Image courtesy of boldsky.com
Ancient mythologies can be cited to make arguments for the victimization of women and also for the lost glory of the womanhood, in nearly the same examples. It makes for a very interesting observation how drastic the interpretations can switch with changes in narratives and narrators.
Continuing with reading the fine prints in Mahabharata, let's look at the state of liberation of women as depicted here.
Women liberation was not a movement or concern apparently. By default, men and women had their liberty and choices. Then came a scholar (Shwetketu) who wanted to know about his biological father, but his mother won't know. His father won't bother/mind the other male company his mother will indulge in, which only made him grow further unsettled. In the name of the rights of the child, and emotional health of the same, his prodding led to the law of 'Niyog' incorporated. This ensured that the child has a father, who is legally wedded/accepted husband of the woman, irrespective of the biological origins. Pandu narrates the whole episode to Madri in his final days. Technically, this institutionalized the private property ownership clearly outlining how inheritance will come into play, as against the might is right being in force till then. However, this has had its consequences, and continues till date though disguised and morphed in several ways.
However, this sort of inheritance didn't apply across the board. It was not applicable for Satyawati who had a son with Parashar Rishi and yet the child had no conflicts whatsoever in the society in terms of fitting in. Whereas, Kunti, who had a similar union resulting in a baby had to abandon her new-born. The piece of the puzzle lies in the society they belong to. Satyawati was in a society where community owned the resources. She was from a fishermen tribe. Kunti belonged to the regular royal/feudal/agriculturist clans where inheritance decided how property was passed down. So, Satyawati's liberty didn't really apply to Kunti's though they were separated by merely two generations. Their immediate societies made all the difference in their liberty and not the age/period/times.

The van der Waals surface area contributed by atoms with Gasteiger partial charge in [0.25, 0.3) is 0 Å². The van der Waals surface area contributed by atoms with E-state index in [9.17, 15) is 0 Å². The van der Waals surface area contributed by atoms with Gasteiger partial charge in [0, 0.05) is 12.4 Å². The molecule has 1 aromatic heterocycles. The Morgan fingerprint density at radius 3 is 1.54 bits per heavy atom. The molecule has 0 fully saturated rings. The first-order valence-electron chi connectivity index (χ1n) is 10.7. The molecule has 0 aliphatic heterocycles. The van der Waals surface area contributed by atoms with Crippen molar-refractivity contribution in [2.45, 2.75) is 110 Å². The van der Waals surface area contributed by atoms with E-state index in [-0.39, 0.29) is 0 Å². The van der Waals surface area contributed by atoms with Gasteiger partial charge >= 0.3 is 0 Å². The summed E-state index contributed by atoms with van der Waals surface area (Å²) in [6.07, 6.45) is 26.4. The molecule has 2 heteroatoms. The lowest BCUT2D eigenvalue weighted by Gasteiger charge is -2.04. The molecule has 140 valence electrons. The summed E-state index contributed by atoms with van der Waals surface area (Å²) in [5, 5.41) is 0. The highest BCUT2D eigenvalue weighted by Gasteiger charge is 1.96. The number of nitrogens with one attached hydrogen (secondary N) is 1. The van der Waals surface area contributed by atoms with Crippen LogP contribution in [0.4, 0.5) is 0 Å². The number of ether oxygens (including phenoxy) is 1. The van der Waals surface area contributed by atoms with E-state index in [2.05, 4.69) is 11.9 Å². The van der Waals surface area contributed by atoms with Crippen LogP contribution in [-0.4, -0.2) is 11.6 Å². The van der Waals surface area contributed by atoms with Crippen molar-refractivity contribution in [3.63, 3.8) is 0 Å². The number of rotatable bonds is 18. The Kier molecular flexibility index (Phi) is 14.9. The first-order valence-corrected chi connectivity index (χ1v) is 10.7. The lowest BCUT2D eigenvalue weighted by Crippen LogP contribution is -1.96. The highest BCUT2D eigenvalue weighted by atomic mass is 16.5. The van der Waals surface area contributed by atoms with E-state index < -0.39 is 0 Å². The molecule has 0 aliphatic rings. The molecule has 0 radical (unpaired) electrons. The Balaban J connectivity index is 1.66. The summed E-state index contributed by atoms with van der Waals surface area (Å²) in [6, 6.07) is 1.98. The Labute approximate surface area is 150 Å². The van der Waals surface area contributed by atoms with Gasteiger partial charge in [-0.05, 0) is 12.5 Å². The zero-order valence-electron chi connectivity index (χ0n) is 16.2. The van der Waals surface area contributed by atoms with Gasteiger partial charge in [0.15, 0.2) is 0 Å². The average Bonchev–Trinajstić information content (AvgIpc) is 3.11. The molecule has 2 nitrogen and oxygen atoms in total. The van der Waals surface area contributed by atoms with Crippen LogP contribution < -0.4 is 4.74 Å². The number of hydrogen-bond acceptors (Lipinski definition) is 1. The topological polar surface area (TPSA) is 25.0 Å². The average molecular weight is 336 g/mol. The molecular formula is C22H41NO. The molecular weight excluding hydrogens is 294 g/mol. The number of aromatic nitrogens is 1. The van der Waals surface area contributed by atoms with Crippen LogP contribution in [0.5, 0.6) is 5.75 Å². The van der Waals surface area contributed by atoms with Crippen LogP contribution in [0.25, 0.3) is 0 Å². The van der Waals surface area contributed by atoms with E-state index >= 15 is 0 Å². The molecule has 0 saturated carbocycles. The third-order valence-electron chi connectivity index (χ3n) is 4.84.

But we will be making a mistake if we restricted the concept of liberty to sexual and physical implications. Liberty is political largely, in my not-at-all humble opinion. Did women enjoy political liberty and influence?
Mention of Mahabharata often brings up the cases of Draupadi and Gandhari, as symbols of women victimhood mainly. Though, Draupadi gets cited from a lot of things from victimhood to power player and the chief rabble rouser as well.
Also, beyond genders, when we look for names of protagonists and heroes in Mahabharata, we think of all kinds of names like Bhishma, Arjuna and of course, the Lord, Krishna. But that's only because of the abbreviated stories we have been brought up on. In statecraft and politics, the real power lies with the one who remains in the shadow. And all through Mahabharata, if there is one shadow that persists, it's of Kunti.